Karen Dennison

Poet and artist

Poetry and science 8 – Event Horizon

4 Comments

Event Horizon

Untouched for months, your non-slip ruler
measures empty space. On the cutting mat,
a bone-folder remembers your index finger,
thumb, push of your palm. Dust has fallen unseen

on handmade maquettes, on the polished sheen
of the angle-poise lamp. Its moon of light hovers
over an empty pamphlet, casts a blade and a lip
of shadow from the knot and thread of its stitched spine.

Tracing-paper pages show hairline cracks
in their creases. In-between, the arthritic limbs
of a Photoshopped tree glow like a bone x-ray.
Your desk is flecked with gold paint.

I think of the traces of gold in our bodies, how all the gold
on earth was forged by stars; how you read that its glitter
is caused by the speed of electrons in its orbit,
the relative slowing of their time;

and of the crazy idea you had
that the point of death was like falling into
a black hole’s event horizon, where you could cram
a lifetime of thought into a second.

From The Paper House (Hedgehog Poetry) and first published in Under the Radar Magazine.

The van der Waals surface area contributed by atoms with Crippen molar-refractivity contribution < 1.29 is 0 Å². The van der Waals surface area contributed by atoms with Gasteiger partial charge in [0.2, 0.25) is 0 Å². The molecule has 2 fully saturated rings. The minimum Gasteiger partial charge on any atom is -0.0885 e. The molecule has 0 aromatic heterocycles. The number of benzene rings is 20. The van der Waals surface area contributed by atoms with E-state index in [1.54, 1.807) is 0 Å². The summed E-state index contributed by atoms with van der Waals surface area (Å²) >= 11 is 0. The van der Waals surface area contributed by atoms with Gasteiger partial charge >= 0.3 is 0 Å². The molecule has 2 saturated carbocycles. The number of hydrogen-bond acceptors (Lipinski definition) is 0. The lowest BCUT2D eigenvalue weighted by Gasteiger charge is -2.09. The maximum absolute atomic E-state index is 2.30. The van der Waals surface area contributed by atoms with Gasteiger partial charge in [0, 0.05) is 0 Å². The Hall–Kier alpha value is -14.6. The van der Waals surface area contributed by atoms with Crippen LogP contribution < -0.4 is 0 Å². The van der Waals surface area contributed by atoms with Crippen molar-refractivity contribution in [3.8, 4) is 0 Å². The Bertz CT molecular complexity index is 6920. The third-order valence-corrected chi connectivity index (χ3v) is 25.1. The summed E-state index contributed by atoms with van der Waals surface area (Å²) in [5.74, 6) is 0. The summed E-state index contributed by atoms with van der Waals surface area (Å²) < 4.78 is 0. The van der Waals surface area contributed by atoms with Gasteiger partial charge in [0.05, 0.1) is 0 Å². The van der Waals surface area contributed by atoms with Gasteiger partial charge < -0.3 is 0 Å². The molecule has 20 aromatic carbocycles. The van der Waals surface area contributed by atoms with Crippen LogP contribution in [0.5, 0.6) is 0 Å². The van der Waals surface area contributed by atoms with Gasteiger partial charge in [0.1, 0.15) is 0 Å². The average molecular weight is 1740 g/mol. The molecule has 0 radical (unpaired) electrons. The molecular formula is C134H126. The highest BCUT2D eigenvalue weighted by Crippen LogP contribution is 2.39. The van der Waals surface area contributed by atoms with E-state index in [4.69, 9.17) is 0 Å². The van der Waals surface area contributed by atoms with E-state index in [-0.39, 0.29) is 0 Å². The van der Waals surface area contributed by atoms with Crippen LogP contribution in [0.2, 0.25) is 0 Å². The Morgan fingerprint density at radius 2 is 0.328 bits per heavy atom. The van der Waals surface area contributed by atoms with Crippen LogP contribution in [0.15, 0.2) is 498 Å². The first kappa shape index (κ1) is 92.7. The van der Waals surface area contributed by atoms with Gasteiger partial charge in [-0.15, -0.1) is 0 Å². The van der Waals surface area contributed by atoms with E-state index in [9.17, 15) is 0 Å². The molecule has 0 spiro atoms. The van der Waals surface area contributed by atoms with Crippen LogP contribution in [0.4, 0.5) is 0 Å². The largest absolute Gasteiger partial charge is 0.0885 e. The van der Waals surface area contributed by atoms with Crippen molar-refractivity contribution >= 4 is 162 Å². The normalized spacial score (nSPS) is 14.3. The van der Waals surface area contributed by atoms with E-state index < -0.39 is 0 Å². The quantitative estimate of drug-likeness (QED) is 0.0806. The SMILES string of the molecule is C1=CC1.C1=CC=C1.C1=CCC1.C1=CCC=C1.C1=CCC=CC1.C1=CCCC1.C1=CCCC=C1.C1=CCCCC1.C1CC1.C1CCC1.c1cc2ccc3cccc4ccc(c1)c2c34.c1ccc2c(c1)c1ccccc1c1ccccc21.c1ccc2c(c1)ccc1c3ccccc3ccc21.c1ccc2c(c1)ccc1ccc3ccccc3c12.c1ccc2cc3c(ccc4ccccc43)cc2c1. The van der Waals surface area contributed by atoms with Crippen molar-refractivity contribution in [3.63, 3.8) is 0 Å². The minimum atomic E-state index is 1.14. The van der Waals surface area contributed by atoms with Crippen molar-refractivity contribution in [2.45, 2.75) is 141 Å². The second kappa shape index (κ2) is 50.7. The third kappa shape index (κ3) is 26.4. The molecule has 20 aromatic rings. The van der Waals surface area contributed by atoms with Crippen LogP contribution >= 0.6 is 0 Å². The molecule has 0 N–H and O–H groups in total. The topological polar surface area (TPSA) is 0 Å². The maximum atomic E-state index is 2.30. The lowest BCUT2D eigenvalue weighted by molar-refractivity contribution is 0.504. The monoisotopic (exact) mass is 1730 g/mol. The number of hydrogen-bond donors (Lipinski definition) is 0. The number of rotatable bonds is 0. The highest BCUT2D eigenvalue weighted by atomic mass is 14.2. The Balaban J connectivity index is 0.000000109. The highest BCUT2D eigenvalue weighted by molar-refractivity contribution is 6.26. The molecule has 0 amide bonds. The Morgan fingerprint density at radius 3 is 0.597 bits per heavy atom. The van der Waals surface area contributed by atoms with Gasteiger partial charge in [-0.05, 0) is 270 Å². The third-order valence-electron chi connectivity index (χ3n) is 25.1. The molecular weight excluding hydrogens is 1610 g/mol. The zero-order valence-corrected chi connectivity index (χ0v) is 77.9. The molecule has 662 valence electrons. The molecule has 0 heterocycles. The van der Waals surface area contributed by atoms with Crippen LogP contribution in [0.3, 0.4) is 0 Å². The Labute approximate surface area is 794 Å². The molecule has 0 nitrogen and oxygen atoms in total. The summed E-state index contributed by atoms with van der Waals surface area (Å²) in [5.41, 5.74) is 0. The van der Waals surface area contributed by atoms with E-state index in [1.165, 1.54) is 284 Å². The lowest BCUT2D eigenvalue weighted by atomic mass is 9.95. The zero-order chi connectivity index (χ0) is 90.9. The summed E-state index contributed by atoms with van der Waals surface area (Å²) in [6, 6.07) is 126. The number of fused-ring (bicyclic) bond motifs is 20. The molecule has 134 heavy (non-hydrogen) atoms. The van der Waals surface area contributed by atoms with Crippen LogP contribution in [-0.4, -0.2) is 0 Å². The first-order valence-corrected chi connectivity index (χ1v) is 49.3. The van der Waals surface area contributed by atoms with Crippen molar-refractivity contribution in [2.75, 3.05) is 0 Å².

Image from NASA website.

4 thoughts on “Poetry and science 8 – Event Horizon

  1. Karen, loving these latest poems! This one gelled with me particularly đŸ™‚ Hope you’re safe and well. Every kindest wish and keep up the great work, Lois

  2. Great poem, Love ” the arthritic limbs
    of a Photoshopped tree glow like a bone x-ray.”

    And what a super, unforgettable “crazy idea” of the last verse! x

Leave a Reply

Fill in your details below or click an icon to log in:

WordPress.com Logo

You are commenting using your WordPress.com account. Log Out /  Change )

Twitter picture

You are commenting using your Twitter account. Log Out /  Change )

Facebook photo

You are commenting using your Facebook account. Log Out /  Change )

Connecting to %s